Of the envenomed cases in the primary hospitals, local envenomation was detected in 1510 cases (89%), non-specific systemic effects such as abdominal pain, nausea, vomiting, diarrhea, chest pain and headache in 259 cases (15.3%) and, the specific systemic effects such as coagulopathy, neurotoxicity, spontaneous bleeding and nephrotoxicity in 359 cases (21%). These clinical manifestations occurred either as sole manifestation or in combination with others (S3 Table).

Treatment outcome

Of the 2186 cases, antivenom has been given to 70 (3%) patients as they had signs of systemic envenoming. Of them, 22 had developed anaphylactic reactions to antivenom, only 6 were judged to be severe (Table 2). Treatment was indicated in all patients, there was no record of treatment for 3 patients. All other patients received treatment that was appropriate for the severity of the reaction; 73% received adrenaline, 54% hydrocortisone, 28% IV antihistamine (either promethazine or chlorphenamine).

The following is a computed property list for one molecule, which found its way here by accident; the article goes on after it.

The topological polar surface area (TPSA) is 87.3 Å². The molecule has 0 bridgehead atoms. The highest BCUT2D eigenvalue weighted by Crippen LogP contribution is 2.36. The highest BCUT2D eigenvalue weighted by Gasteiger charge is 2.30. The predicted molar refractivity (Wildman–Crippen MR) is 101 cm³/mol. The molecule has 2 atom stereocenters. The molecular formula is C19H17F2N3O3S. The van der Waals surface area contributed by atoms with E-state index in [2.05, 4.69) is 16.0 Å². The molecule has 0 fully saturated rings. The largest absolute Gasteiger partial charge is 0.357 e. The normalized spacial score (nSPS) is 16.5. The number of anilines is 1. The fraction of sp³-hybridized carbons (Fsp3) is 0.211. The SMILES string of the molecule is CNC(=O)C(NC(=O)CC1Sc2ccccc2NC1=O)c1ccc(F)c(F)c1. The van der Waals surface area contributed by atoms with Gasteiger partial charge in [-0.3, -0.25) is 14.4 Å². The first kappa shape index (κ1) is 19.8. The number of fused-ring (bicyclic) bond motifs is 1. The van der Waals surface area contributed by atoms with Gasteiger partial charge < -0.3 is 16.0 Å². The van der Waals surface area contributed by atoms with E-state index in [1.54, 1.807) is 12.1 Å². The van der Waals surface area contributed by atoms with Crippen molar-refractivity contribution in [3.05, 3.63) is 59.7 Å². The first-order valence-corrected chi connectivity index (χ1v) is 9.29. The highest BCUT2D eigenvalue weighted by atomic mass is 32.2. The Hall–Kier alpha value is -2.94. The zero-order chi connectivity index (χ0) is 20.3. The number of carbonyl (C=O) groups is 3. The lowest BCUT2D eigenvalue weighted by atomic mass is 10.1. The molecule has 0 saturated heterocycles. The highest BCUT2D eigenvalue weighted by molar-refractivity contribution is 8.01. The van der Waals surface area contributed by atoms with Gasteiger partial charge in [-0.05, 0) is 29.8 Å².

Table 2. Description of antivenom (AV) therapy, anaphylaxis reactions and the management of them.

All the patients with severe anaphylactic reactions had the hypotension with the range of systolic blood pressure from 60 to 70. One patient had unrecordable BP and pulse. Of them, 04 received the repeated doses of adrenaline, 03 treated with dopamine, 05 with IV hydrocortisone, 03 with IV Promethazine and 01 patient nebulized with oxygen.

Expert opinion and outcome